Hey there, time traveller!
This article was published 17/9/2003 (4871 days ago), so information in it may no longer be current.
Instead, the disappointed sister and brother are stuck at home after being denied permission to board their flight to Europe Monday evening because Skate Canada, the sport's national governing body, failed to arrange proper travel visas for the young India-born athletes.
On top of that, even if they had been allowed to make the trip to Bratislava, it is doubtful the Singhs would have been eligible to compete for Canada under International Skating Union rules since they are not yet Canadian citizens.
It seems that glitch only came to light in the wake of the visa problem and, yesterday, Skate Canada officials were gathering information needed to address the matter.
Although they have competed at the Canadian junior nationals for three years, landing on the podium twice -- recently capturing a silver medal at the North American Challenge Skate -- Neeta, 16, and Devinder, 19, are Indian citizens and hold Indian passports.
For Canadian events that is not an issue, since they both have landed immigrant status and have lived in Canada 12 years now. However, ISU rules require competitors at its events to be citizens of the country they represent, although a special waiver can be granted in certain circumstances. Such requests must be made by July 1.
While Skate Canada did secure a visa for the Singhs that would have permitted their travel to Slovakia, the association failed to request clearance for them to land in Vienna, Austria, from where the team was to take a bus to Bratislava.
Neeta and Devinder's adoptive father, Bhagwant Singh, says both he and Devinder alerted Skate Canada to the citizenship issue, aware that travel regulations would be more complicated for them than for the rest of the Canadian team. ISU eligibility was not something he knew anything about.
"After the fact, everybody is smart," Bhagwant Singh said drolly.
"I guess they (Skate Canada) didn't realize what we were trying to tell them, that the kids had Indian passports... My understanding is they didn't get the right advice from their travel people," he added.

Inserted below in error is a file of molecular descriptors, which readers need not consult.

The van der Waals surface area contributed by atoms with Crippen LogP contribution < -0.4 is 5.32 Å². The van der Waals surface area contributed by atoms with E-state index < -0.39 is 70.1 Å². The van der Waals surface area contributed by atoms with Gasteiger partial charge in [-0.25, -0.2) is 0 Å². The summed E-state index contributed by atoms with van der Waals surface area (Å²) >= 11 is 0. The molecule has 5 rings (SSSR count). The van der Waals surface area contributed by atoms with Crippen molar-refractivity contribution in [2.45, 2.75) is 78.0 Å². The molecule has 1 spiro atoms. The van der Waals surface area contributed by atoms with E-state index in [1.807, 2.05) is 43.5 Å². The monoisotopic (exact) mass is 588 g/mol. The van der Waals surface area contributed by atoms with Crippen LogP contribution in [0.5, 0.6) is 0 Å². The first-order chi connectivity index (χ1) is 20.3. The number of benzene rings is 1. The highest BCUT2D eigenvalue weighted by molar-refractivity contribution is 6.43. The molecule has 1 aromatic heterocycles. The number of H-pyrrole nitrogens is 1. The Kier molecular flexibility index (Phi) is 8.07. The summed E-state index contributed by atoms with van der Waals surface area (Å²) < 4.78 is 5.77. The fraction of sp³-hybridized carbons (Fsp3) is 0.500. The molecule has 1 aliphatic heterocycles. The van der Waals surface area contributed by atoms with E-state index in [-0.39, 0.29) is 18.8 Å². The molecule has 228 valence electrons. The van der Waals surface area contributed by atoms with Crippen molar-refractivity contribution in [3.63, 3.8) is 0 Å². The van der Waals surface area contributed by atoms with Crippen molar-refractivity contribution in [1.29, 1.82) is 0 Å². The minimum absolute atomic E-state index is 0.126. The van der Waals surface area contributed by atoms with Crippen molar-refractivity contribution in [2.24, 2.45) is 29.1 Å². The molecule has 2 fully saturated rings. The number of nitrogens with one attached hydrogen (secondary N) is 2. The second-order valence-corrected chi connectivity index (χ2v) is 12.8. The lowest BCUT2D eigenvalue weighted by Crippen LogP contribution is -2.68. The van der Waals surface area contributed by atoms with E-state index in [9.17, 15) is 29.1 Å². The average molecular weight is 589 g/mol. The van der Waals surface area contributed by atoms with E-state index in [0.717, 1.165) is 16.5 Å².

"Neeta was more upset than Devinder. She's younger. It was a letdown," Singh told the Free Press yesterday afternoon while Neeta was at school and Devinder at the skating rink in Mississauga where they have trained for more than a year now.
"Now, they will just concentrate on skating. That's all they can do," Singh said. "It's kind of a mess but there's nothing lost as far as we are concerned, except we missed an opportunity. In time it will be sorted out."
Skate Canada spokeswoman Brenda Gorman said that although the deadline is well-passed, every effort will be made to obtain ISU clearance for the Singhs to compete at one of the six remaining junior Grand Prix events, which continue weekly through October.
"They've been competing for a long time and it (their citizenship) has been missed every step of the way, unfortunately. We've caught it now and will try to do something about it," Gorman said.
Given the adversity the Singhs have overcome and the hurdles they've leaped to get to this point in their career, the siblings should have no trouble rising to the occasion at a later date.
Until last season, the Singhs trained alone during the winter in an unheated rink in their home town of Ear Falls, Ont. They basically coached themselves and watched videos to help learn various pairs moves.
Members of the Winnipeg Winter Club, the siblings represent Manitoba in competitions.
On alternate weekends and almost weekly in the spring, their father would drive them into Winnipeg to train. The 10-hour round trip was not an issue for the eager youngsters, whose talent was evident at an early age. For two months each summer, they relocated to Winnipeg and trained several hours a day with experienced coaches at the Dakota complex.
In the summer of 2002, Bhagwant Singh moved with the ever-improving duo to Mississauga so they could be coached by 1997 Canadian pairs champion Luc Bradet. Singh's wife, Krishna, has just joined them after retiring from her job as the town's librarian.
All the while, the people of Ear Falls have been behind the skating Singhs, raising funds to help cover their substantial travel and training costs.
"They're still helping out a lot. Without them, I don't know if we'd still be skating," Neeta said last week, as she looked ahead to making her Ear Falls supporters proud with a great performance in Bratislava.